Title:
Infusion pressure control using blood pressure
United States Patent 9415162


Abstract:
Methods, systems, and software for controlling infusion pressure, such as during a medical procedure, using systemic blood pressure are described. Systemic blood pressure, such as brachial arm blood pressure or radial artery blood pressure, may be used to estimate central retinal artery blood pressure to estimate critical closing pressure. Further, the disclosure relates to controlling infusion pressure to prevent an increase in intraocular pressure above the estimated critical closing pressure when such is not desired, and, when such is desired, using systemic blood pressure and infusion pressure to control an intentional increase in intraocular pressure above the estimated critical closing pressure to stop intraocular bleeding.



Inventors:
Charles, Steven T. (Memphis, TN, US)
Application Number:
13/691381
Publication Date:
08/16/2016
Filing Date:
11/30/2012
Assignee:
Alcon Research, Ltd. (Fort Worth, TX, US)
Primary Class:
1/1
International Classes:
A61M31/00; A61M5/172; G06F19/00; A61M5/168
Field of Search:
604/66, 604/294, 604/289
View Patent Images:



Primary Examiner:
Gray, Phillip
Attorney, Agent or Firm:
Reddick, Darien
Parent Case Data:

CROSS REFERENCE TO RELATED APPLICATIONS

This application is a divisional application of prior application Ser. No. 13/112,504, filed May 20, 2011, which claims the benefit of U.S. Provisional Application No. 61/346,746 filed May 20, 2010, the contents of both being incorporated herein by reference.

Claims:
What is claimed is:

1. A system for controlling infusion pressure during an intraocular surgical procedure, the system comprising: a data receival unit that receives systemic blood pressure and infusion pressure of a fluid infused into an eye; a computational unit that is coupled to the data receival unit and that determines an estimated retinal artery blood pressure based on the received systemic blood pressure and that determines an estimated critical closing pressure based on the estimated retinal artery blood pressure; and a logic unit that is coupled to the computational unit and that compares the received infusion pressure with the estimated critical closure pressure and that triggers an alarm when the infusion pressure reaches a selected pressure relative to the estimated critical closing pressure.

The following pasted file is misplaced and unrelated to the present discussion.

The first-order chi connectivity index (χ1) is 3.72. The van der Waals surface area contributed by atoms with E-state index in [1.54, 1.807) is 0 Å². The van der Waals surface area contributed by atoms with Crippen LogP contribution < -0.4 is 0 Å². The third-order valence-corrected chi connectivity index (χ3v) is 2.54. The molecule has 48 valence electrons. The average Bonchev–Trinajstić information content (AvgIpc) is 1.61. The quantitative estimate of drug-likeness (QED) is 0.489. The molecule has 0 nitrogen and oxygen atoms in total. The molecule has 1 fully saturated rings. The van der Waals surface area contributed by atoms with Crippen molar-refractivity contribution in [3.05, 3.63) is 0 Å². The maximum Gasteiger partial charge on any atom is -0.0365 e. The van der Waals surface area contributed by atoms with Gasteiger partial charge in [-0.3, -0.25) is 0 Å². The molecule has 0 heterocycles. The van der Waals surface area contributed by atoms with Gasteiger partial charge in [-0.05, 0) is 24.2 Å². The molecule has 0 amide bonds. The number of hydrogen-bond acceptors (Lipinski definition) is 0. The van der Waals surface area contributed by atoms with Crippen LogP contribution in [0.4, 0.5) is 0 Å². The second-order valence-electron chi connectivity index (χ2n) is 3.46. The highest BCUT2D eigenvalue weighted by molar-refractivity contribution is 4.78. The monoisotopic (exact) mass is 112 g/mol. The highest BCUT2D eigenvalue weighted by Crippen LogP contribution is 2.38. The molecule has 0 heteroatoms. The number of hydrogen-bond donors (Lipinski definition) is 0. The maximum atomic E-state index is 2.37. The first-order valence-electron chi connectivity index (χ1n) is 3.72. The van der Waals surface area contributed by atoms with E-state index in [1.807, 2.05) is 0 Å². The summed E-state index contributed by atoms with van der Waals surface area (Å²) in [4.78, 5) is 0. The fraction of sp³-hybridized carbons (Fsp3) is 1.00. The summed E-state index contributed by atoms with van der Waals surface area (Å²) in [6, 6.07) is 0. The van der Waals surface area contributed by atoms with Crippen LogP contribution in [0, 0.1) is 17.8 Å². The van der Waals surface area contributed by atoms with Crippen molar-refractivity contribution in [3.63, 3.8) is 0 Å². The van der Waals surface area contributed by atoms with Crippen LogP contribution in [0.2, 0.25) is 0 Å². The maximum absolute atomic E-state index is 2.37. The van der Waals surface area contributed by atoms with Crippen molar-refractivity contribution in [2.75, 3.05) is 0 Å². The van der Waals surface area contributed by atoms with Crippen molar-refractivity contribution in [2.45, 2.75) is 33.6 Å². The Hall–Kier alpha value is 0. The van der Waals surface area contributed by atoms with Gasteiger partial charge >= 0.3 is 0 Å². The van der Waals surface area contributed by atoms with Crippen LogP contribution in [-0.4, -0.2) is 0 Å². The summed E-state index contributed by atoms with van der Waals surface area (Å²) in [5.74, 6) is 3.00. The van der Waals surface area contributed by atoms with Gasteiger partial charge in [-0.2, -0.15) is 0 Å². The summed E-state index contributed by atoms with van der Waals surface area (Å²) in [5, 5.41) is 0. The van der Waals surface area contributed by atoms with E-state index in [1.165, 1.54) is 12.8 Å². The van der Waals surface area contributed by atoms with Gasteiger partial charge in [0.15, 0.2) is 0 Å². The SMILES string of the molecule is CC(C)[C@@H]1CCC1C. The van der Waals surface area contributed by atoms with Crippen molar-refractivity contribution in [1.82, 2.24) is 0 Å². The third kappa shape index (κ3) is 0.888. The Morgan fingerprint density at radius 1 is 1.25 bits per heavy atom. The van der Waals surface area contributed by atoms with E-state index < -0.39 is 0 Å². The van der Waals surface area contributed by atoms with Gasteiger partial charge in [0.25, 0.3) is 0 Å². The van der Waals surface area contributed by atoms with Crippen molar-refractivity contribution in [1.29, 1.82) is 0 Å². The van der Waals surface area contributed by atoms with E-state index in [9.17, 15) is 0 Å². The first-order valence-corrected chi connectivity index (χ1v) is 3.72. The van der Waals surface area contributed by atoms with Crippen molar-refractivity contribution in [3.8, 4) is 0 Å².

2. The system of claim 1 wherein the systemic blood pressure comprises at least one of brachial artery blood pressure or radial artery blood pressure.

3. The system of claim 1, wherein the computational unit adapted converts the systemic blood pressure into the estimated retinal artery blood pressure using an ophthalmodynamometry offset.

4. The system of claim 1, wherein the alarm comprises at least one of a visual or audible alarm.

5. A system, comprising: memory that stores at least one of systemic blood pressure data, estimated central retinal artery blood pressure data, infusion pressure data of a fluid infused into an eye, and estimated critical closing pressure data; and one or more processors coupled to the memory, the one or more processors receives an infusion pressure of a patient's eye; determines an estimate of a patient's central retinal artery blood pressure; and determines an estimated critical closing pressure of a central retinal artery of the eye based on the estimated central retinal artery blood pressure.

6. The system of claim 5, wherein the one or more processors receives a patient's systemic blood pressure and converts the systemic blood pressure into the estimated central retinal artery blood pressure.

7. The system of claim 6, wherein the one or more processors converts the systemic blood pressure into the estimated central retinal artery blood pressure with an ophthalmodynamometry offset.

8. The system of claim 5 wherein the one or more processors is triggers an alarm when the infusion pressure reaches a selected pressure relative to the estimated critical closing pressure.

9. The system of claim 8, wherein the alarm comprises a visual alarm or an audible alarm.